I would like to know if there is a GPO or something else to access the logon Windows screen in place of direct being connected into a session through RDP ?



On the server, you will have to allow RDP sessions with network level authentication disabled (which is in the control panel remote settings), and either your RDP client must be old enough to not support network level authentication (i. e. from WinXP or before) or you have to connect via a .rdp file that contains the option enablecredsspsupport:i:0.

Also some vulnerability scanners will try to connect with network level authentication disabled and take a screenshot of the login screen - which is useful to determine the OS edition, OS language, whether the machine is part of a domain, and (in some cases) some valid user names.

  • 2
    thanks to both of you for this precise answer. And sorry for those who judge those little details irrelevant as it has been downvoted, but it has indeed some use on a local network at least for debug purposes. – vigilian Nov 25 '17 at 0:15
  • I would just add that logging into a server that has NLA disabled will use more CPU on it (to show the login screen, and perform the authentication). Bad guys can use that to perform a Denial Of Service (DOS) attack on the server. – Swisstone Nov 28 '17 at 19:36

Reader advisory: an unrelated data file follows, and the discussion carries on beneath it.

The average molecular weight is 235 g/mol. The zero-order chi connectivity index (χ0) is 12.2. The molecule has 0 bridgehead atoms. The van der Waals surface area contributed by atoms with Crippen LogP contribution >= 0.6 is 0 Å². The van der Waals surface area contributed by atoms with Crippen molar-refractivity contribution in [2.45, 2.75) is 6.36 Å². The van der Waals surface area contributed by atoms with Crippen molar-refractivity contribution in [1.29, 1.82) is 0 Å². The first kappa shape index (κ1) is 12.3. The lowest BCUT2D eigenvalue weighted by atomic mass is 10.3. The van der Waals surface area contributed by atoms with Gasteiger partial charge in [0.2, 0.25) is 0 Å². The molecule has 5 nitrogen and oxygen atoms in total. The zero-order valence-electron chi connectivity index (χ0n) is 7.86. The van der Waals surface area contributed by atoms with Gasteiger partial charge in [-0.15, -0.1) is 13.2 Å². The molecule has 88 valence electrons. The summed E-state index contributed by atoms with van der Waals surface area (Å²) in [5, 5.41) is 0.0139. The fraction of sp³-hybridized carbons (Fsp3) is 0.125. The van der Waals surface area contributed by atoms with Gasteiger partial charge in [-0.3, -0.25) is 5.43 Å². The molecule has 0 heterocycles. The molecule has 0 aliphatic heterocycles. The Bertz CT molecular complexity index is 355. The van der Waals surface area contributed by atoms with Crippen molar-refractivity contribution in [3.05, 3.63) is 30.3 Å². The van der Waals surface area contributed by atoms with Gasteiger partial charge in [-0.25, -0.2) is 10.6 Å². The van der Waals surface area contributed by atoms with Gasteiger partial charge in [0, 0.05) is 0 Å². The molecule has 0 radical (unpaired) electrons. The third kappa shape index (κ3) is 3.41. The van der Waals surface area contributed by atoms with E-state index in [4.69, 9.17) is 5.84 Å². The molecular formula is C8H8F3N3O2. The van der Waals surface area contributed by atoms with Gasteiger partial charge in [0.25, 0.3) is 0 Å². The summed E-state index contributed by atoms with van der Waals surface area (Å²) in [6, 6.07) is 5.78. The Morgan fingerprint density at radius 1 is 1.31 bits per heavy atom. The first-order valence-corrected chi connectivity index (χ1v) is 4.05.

Yes, you would disable “Network Level Authentication.”

If you are looking at the remote access settings on the host, you would enable the setting to “Allow connections from computers running any version of Remote Desktop.”

Then you may need to follow a guide like the following, to disable NLA on the client as well. http://blog.backslasher.net/using-remote-desktop-client-without-network-level-authentication.html

It’s considered less secure and should not be enabled on a publicly accessible host.


If you are referring to remote access to your server, you might want to try, from Windows 10, "type here to search" RDP. Enter the Computer/server IP address on your local network. ie. 192.680.145.71 Press enter and enter username and password. If RDP is enabled and the workstation or server is connected and on you will be logged in.

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Rather sime, but I hope this solves your problem.

  • No mate but thanks. I wanted to have access to the login menu and not directly into session like I’ve described into my question. – vigilian Nov 28 '17 at 19:08

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